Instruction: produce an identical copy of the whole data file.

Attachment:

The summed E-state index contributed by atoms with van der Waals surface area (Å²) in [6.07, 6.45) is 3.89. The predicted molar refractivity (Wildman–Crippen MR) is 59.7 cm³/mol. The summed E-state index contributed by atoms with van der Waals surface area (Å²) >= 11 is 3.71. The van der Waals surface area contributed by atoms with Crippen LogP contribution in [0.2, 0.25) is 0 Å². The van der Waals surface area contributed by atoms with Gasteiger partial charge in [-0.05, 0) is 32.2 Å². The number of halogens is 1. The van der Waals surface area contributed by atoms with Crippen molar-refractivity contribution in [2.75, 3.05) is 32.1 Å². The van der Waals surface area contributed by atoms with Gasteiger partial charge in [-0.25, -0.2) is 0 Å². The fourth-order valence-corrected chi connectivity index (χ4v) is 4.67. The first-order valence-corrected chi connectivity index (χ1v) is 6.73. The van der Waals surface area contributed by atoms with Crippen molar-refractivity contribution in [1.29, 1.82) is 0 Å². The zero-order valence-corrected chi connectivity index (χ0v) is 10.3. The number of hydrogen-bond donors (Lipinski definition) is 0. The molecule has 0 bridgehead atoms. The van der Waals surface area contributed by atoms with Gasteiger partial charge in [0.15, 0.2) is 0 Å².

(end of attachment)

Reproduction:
The summed E-state index contributed by atoms with van der Waals surface area (Å²) in [6.07, 6.45) is 3.89. The predicted molar refractivity (Wildman–Crippen MR) is 59.7 cm³/mol. The summed E-state index contributed by atoms with van der Waals surface area (Å²) >= 11 is 3.71. The van der Waals surface area contributed by atoms with Crippen LogP contribution in [0.2, 0.25) is 0 Å². The van der Waals surface area contributed by atoms with Gasteiger partial charge in [-0.05, 0) is 32.2 Å². The number of halogens is 1. The van der Waals surface area contributed by atoms with Crippen molar-refractivity contribution in [2.75, 3.05) is 32.1 Å². The van der Waals surface area contributed by atoms with Gasteiger partial charge in [-0.25, -0.2) is 0 Å². The fourth-order valence-corrected chi connectivity index (χ4v) is 4.67. The first-order valence-corrected chi connectivity index (χ1v) is 6.73. The van der Waals surface area contributed by atoms with Crippen molar-refractivity contribution in [1.29, 1.82) is 0 Å². The zero-order valence-corrected chi connectivity index (χ0v) is 10.3. The number of hydrogen-bond donors (Lipinski definition) is 0. The molecule has 0 bridgehead atoms. The van der Waals surface area contributed by atoms with Gasteiger partial charge in [0.15, 0.2) is 0 Å².